For the superb view of this majestic mountain alone, towering over lesser surrounding peaks, Mount Robson is worth a visit. No matter if you visit in summer or winter, Mount Robson has it all. There is something for every taste, age and budget. Explore remote valleys on a guided ATV tour and imagine how early trappers and explorers felt in awe of this simply breathtaking scenery. Make sure you have at least some days to enjoy the many adventures Mount Robson has to offer. Stay at one of the many campgrounds overnight or make it a real Canadian experience by renting a cozy log cabin for some nights.
Mount Robson Provincial Park is located in east central British Columbia, close to the communities of Valemount, Tete Jaune Cache and McBride. Situated just west of the British Columbia / Alberta border Mt. Robson is situated right next to world-renown Jasper National Park. Mount Robson Provincial Park is the second oldest park in British Columbia and named after the highest peak in the Canadian Rocky Mountains (12,900 feet). As part of the Canadian Rocky Mountains World Heritage Site (designated by the UNESCO in 1990), Mount Robson Provincial Park is truly one of the world’s crown jewels.
Mt. Robson Provincial Park protects a unique flora and fauna, typical of the western slope of the Rocky Mountains. The park also protects the headwaters of the Fraser River with its important eco system, home to Chinook salmon that return here to spawn each year in late summer. In August and September you can witness this unique spectacle at Rearguard Falls. While hiking in Mount Robson you can experience three different vegetation zones and an abundance of wildlife including mule and whitetail deer, black bear, moose, elk, grizzly bear, caribou, mountain goat and mountain sheep. The opportunities to spot one or more different species are excellent. Birdwatchers enjoy more than 182 species of birds.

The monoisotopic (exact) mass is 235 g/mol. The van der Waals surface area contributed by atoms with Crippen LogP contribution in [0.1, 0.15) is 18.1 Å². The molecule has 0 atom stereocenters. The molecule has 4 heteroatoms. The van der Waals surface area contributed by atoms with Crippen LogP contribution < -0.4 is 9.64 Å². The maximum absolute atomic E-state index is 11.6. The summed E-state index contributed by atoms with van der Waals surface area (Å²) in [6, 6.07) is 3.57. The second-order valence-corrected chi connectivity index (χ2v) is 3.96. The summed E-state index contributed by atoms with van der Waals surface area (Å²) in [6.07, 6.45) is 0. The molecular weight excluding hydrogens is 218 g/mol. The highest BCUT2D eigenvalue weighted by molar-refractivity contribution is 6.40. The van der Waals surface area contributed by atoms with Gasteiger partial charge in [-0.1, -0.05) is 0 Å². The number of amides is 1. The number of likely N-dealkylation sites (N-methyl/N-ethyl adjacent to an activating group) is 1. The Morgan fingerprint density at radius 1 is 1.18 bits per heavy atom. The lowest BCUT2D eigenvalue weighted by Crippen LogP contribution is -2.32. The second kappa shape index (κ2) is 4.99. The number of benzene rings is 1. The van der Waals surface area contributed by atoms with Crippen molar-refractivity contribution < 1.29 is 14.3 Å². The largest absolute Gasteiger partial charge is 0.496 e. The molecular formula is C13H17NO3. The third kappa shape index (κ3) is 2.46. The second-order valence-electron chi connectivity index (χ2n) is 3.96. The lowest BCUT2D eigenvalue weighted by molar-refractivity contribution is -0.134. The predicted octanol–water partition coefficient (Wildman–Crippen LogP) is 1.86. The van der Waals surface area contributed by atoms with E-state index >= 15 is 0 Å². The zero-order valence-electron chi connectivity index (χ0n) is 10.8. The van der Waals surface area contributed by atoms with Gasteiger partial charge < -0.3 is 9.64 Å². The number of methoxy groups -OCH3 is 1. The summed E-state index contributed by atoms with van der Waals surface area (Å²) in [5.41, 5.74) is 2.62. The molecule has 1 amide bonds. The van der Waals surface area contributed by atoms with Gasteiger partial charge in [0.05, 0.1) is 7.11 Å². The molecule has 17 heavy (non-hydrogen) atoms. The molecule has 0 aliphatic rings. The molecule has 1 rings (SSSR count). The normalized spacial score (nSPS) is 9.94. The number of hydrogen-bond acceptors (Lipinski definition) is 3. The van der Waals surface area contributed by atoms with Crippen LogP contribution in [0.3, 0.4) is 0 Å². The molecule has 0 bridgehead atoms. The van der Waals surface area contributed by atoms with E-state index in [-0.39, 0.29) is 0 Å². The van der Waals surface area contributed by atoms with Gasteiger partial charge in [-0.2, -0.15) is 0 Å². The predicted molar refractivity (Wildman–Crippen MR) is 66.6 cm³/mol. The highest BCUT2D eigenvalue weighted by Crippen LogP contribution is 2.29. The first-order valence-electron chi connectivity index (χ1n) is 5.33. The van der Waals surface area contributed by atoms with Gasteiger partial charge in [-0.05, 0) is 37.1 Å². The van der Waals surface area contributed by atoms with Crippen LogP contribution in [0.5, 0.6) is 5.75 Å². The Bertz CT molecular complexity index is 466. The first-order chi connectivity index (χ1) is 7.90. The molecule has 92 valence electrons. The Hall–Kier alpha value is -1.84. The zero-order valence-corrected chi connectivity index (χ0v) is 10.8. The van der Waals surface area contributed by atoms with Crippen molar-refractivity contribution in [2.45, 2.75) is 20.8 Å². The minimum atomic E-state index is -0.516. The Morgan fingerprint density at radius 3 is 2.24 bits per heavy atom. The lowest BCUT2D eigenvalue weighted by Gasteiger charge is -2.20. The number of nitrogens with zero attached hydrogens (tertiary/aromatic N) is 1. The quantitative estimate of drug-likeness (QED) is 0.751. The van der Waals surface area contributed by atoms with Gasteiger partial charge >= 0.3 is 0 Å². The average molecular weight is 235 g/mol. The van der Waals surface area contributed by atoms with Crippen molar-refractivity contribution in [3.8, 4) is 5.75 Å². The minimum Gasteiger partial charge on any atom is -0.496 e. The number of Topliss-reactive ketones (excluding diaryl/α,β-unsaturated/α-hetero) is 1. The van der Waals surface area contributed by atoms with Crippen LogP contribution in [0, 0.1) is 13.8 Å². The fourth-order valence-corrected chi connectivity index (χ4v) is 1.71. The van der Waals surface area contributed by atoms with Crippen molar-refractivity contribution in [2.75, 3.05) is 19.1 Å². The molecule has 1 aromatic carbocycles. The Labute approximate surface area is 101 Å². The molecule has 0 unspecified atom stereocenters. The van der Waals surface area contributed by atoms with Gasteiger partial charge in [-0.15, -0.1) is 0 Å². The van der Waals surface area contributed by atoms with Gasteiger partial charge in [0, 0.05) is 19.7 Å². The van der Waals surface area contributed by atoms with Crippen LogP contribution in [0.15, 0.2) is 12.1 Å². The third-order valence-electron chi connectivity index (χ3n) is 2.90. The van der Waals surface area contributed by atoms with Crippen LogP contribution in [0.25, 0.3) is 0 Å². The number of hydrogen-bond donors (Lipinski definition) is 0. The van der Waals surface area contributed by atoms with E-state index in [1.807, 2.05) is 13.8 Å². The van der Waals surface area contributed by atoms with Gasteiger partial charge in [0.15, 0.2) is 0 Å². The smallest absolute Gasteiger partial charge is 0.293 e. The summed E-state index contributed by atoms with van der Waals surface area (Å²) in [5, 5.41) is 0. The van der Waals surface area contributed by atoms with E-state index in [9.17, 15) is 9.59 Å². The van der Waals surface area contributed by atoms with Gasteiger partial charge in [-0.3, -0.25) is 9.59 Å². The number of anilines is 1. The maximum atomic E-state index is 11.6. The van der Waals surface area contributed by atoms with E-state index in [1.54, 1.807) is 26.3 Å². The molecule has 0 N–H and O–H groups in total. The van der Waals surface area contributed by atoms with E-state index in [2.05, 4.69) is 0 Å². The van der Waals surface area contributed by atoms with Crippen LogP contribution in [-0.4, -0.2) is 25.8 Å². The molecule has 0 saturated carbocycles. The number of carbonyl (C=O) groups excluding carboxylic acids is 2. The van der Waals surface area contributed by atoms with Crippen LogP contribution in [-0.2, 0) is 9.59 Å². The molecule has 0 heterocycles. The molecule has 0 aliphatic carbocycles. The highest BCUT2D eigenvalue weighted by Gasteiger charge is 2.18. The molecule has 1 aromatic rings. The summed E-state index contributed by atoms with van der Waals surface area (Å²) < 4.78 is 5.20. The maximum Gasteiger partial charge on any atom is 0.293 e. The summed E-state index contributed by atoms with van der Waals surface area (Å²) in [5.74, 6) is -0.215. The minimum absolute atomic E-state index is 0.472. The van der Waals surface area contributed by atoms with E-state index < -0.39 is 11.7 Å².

Mount Robson Provincial Park in Figures
Mount Robson Provincial Park has a total size of 224,866 hectares.
Mt. Robson is with 3954 metres (12,900 ft) the highest point in the Canadian Rockies.
Mount Robson Provincial Park is located approx. 4 hours north of Kamloops and can be reached via Highway 5. From Prince George, take Highway 16 East and travel for about 3.5 hours. A 5-hour drive on Highway 16 brings you from Edmonton to Mount Robson.
Points of Interest near Mount Robson Provincial Park
Jackman Flats Provincial Park - Ecological Reserve
Access: Along Canoe Forest Road, approx. 24 km south of Valemount.
Kinbasket Lake, a former small lake engulfed by the flooding of the Columbia River Valley, extends south from Valemount to Golden.
There is a boat launch at Canoe Forest Road. Kinbasket Lake is a paradise for fishing enthusiasts. Try your luck on rainbow trout, bull trout and whitefish.
Location: On Highway 5 in Tete Jaune Cache, 10 km north of Valemount.
Jackman Flats Provincial Park protects a unique ecosystem of British Columbia. Vast quantities of sand, deposited by winds some 11,000 years ago, make up shifting sand dunes that are home to some rare plants, such as Juniperus-Stereocaulon, that is found nowhere else in British Columbia. To protect this exceptional ecosystem, please stay on the trails while hiking or cross-country skiing! Jackman Flats offers four different trails: Big Dune Trail (6.2 km difficult), Juniper Trail (3.4 km intermediate), Pine Tree Trail (1.4 km easy), and Lichen Loop (2.3 km easy). While you are at Jackman Flats, don't miss the Lichen Loop trail with its 12 interesting interpretive signs. A natural lichen garden!
Robert W. Starrat Wildlife Sanctuary
Location: One kilometre south of Valemount, on Highway 5.